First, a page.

The face of civil war

Russia: Revolution and Civil War 1917-1921

Author: Antony Beevor

Publisher: Hachette

Pages: 576

Price: Rs 1,399

The popular view of the Russian revolution is that Vladimir Lenin and the Bolsheviks came to power on the back of widespread popular urban support, fought off resistance from reactionary Tsarist generals thanks to Trotsky’s brilliant generalship and established the world’s first proletariat-ruled nation. Post-war scholarship has done much to blur this storied communist legend that John Reed’s 1919 bestseller Ten Days that Shook the World did much to create.

In his monumental 1990 book historian Richard Pipes, for instance, argued persuasively (if controversially) that the Bolshevik’s rise to power was not a class uprising but a coup d’etat by a minority supported and financed by Germany — underwritten by Deutsche Bank no less — to draw Russia out of the World War I and free up military resources for the Western front. In fact, the Bolsheviks had a narrow support base of deeply exploited sailors and factory workers in St Petersburg and used a campaign of unrelenting terror to subdue the rest. This is the conclusion that can be drawn also from Antony Beevor’s minutely researched masterpiece Russia: Revolution and Civil War 1917-1921.

The author of classics such as Stalingrad, Berlin: The Downfall 1945, and Ardennes 1944: Hitler’s Last Gamble, Professor Beevor does not seek to add a significantly revisionist interpretation. Instead, he brings readers to the coalface of the revolution and war, setting the broad historical developments against the experiences of those who lived through it — soldiers, workers, peasants, Cossacks, generals, diplomats, politicians and, especially, women.

His trademark technique of exploring the subaltern and the elite view within the bigger historical trends adds an invaluable dimension to military history. It also makes this book at once an absorbing and disturbing read. It underlines the point that Professor Beevor has made here and elsewhere, that “no country is a prisoner of its past as Russia”.

Russia’s tragedy was that the Provisional Government, a wide coalition between socialists of all hues and liberals, formed after the Tsar Nicholas II’s abdication, fatally misread the public mood. By persisting with doomed campaigns against Germany, appointing as chief of the high command a tone-deaf Tsarist general who sought to impose martial law, failing to streamline food supplies and delaying the creation of a Constituent Assembly, the Provisional Government weakened its hand. By September 1917, Lenin, in hiding in Finland after a botched insurrection by the Bolsheviks in July, concluded that “all the objective conditions exist for a successful insurrection.”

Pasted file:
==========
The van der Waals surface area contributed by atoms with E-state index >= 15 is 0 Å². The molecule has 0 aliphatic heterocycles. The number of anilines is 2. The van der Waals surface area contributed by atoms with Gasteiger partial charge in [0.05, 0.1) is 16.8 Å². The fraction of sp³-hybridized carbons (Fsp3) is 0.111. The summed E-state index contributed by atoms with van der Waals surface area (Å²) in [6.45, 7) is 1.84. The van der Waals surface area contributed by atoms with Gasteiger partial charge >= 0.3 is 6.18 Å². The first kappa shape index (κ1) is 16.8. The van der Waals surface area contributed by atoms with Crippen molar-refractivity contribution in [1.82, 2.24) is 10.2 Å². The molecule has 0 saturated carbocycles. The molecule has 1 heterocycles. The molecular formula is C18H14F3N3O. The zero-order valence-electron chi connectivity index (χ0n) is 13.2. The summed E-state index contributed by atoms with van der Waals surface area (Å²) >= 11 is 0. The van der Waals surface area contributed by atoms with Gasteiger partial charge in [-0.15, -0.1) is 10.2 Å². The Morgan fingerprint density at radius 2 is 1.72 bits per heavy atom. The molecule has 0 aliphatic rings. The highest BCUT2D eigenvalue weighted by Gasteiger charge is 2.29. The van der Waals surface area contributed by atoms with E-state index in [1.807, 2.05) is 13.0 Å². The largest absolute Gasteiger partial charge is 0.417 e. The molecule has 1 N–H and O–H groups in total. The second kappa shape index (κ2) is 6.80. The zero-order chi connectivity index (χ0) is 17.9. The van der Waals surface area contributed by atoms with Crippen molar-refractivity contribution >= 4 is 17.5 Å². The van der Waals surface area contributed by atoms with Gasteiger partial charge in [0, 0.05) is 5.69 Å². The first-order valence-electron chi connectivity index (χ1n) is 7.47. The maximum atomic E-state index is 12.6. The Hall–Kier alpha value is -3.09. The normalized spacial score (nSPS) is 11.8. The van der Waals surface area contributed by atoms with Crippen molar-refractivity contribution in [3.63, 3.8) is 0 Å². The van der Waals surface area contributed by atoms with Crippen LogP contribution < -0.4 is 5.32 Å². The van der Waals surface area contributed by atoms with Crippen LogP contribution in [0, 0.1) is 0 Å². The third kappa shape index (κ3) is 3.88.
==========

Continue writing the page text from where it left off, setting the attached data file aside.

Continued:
Professor Beevor traces the Bolshevik’s takeover of power, with its focus on inflammatory rhetoric and energetic mobilisation of radicalised soldier and worker militias — which formed the nucleus of the “Red Guards” and later Red Army. Lenin’s authoritarianism and the savage repression by the Cheka, the KGB forerunner that was given a carte blanche to destroy all opponents to the regime, masked the Bolshevik’s shaky hold on popular support as subsequent elections revealed.

The civil war unleashed on the Russian people a brutality that exceeded the worst Tsarist-era atrocities. Both Reds and Whites — armies led by former Tsarist generals in Siberia, the Crimea and the north west — were deeply implicated in looting, raping, torturing — the book has too many gruesome examples — and killing civilians (including children) and prisoners of war. Both sides were genocidal — the Bolsheviks on the Cossacks, and everyone on the Jews. Much of this, Professor Beevor points out, was emulated by the Germans two decades later.

The immiseration of the peasants, not just the kulak “class enemies”, and the resulting man-made famine was a particular feature of the war. Professor Beevor quotes a peasant woman overrun by both armies as saying, “Sometimes the Reds raid us, sometimes the Whites. And all they can say is ‘davai! davai!’ and what can we give if we have nothing to live on ourselves?” Eventually, even the sailors of the famed Kronstadt naval base, the foundation of the Bolsheviks’ initial power, mutinied and had to be subdued by the Red Army.

Professor Beevor brings the conflict to life in all its harrowing detail, leaving the reader with lasting images of cruel and rapacious White generals, hapless Allies, marauding Cossacks, former aristocrats pawning their jewels to buy bread, burning fields and huts and wrecked cities.

If the Whites lost, it was mainly because of their inflexibility — in delaying land reforms or granting the multi-ethnic empire greater autonomy. Lenin’s decision to take Russia out of the war helped his cause, despite the huge concessions in land and food the Germans extracted in the infamous Treaty of Brest-Litovsk. But, ultimately, it was a competition in ruthlessness that the Reds won hands down. As Professor Beevor observes in his conclusion, “All too often the Whites represented the worst examples of humanity. For ruthless humanity, however, the Bolsheviks were unbeatable.”

The less known element of the civil war was that it was a multinational war, with Chinese soldiers fighting for the Bolsheviks, Japan on the allied side (with an eye on promising oilfields in Sakhalin), and Czechs, Finns, Latvians, Poles, Rumanians and Ukrainians flocking to various flags of convenience. It may be an exaggeration to describe the civil war as a world war, as some historians have done, but in its tenor it foreshadowed the horror that would visit the Russian people in the 1930s as one megalomaniac sought to consolidate his power, and again in the 1940s when another sought living space for his countrymen.

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